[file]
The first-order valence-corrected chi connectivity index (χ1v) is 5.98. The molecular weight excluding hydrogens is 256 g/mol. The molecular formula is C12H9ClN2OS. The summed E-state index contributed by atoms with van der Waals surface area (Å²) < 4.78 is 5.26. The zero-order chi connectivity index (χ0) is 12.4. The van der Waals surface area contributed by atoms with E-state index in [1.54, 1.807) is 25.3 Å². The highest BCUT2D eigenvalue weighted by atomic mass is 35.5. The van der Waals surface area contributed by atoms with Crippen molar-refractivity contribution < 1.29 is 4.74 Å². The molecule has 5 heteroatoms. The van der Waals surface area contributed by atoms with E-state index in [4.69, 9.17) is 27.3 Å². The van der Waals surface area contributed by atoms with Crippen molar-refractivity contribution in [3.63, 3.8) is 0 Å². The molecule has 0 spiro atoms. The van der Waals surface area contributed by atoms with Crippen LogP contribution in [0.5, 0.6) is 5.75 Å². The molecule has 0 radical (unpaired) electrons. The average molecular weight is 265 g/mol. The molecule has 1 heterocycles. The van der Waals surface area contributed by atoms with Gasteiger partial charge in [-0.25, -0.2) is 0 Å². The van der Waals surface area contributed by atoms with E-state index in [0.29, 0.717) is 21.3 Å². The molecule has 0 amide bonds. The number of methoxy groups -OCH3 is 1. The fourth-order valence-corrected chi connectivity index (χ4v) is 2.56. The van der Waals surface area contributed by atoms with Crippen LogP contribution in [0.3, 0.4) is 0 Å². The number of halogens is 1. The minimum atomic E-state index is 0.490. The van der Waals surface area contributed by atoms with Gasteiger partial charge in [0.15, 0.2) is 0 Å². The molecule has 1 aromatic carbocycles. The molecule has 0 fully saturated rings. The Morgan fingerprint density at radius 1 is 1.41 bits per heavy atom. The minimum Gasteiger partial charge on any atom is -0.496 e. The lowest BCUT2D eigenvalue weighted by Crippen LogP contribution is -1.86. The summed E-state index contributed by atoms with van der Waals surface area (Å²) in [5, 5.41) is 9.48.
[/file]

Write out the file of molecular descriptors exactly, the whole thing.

The first-order valence-corrected chi connectivity index (χ1v) is 5.98. The molecular weight excluding hydrogens is 256 g/mol. The molecular formula is C12H9ClN2OS. The summed E-state index contributed by atoms with van der Waals surface area (Å²) < 4.78 is 5.26. The zero-order chi connectivity index (χ0) is 12.4. The van der Waals surface area contributed by atoms with E-state index in [1.54, 1.807) is 25.3 Å². The highest BCUT2D eigenvalue weighted by atomic mass is 35.5. The van der Waals surface area contributed by atoms with Crippen molar-refractivity contribution < 1.29 is 4.74 Å². The molecule has 5 heteroatoms. The van der Waals surface area contributed by atoms with E-state index in [4.69, 9.17) is 27.3 Å². The van der Waals surface area contributed by atoms with Crippen molar-refractivity contribution in [3.63, 3.8) is 0 Å². The molecule has 0 spiro atoms. The van der Waals surface area contributed by atoms with Crippen LogP contribution in [0.5, 0.6) is 5.75 Å². The molecule has 0 radical (unpaired) electrons. The average molecular weight is 265 g/mol. The molecule has 1 heterocycles. The van der Waals surface area contributed by atoms with Gasteiger partial charge in [-0.25, -0.2) is 0 Å². The van der Waals surface area contributed by atoms with E-state index in [0.29, 0.717) is 21.3 Å². The molecule has 0 amide bonds. The number of methoxy groups -OCH3 is 1. The fourth-order valence-corrected chi connectivity index (χ4v) is 2.56. The van der Waals surface area contributed by atoms with Crippen LogP contribution in [0.3, 0.4) is 0 Å². The number of halogens is 1. The minimum atomic E-state index is 0.490. The van der Waals surface area contributed by atoms with Gasteiger partial charge in [0.15, 0.2) is 0 Å². The molecule has 1 aromatic carbocycles. The molecule has 0 fully saturated rings. The Morgan fingerprint density at radius 1 is 1.41 bits per heavy atom. The minimum Gasteiger partial charge on any atom is -0.496 e. The lowest BCUT2D eigenvalue weighted by Crippen LogP contribution is -1.86. The summed E-state index contributed by atoms with van der Waals surface area (Å²) in [5, 5.41) is 9.48.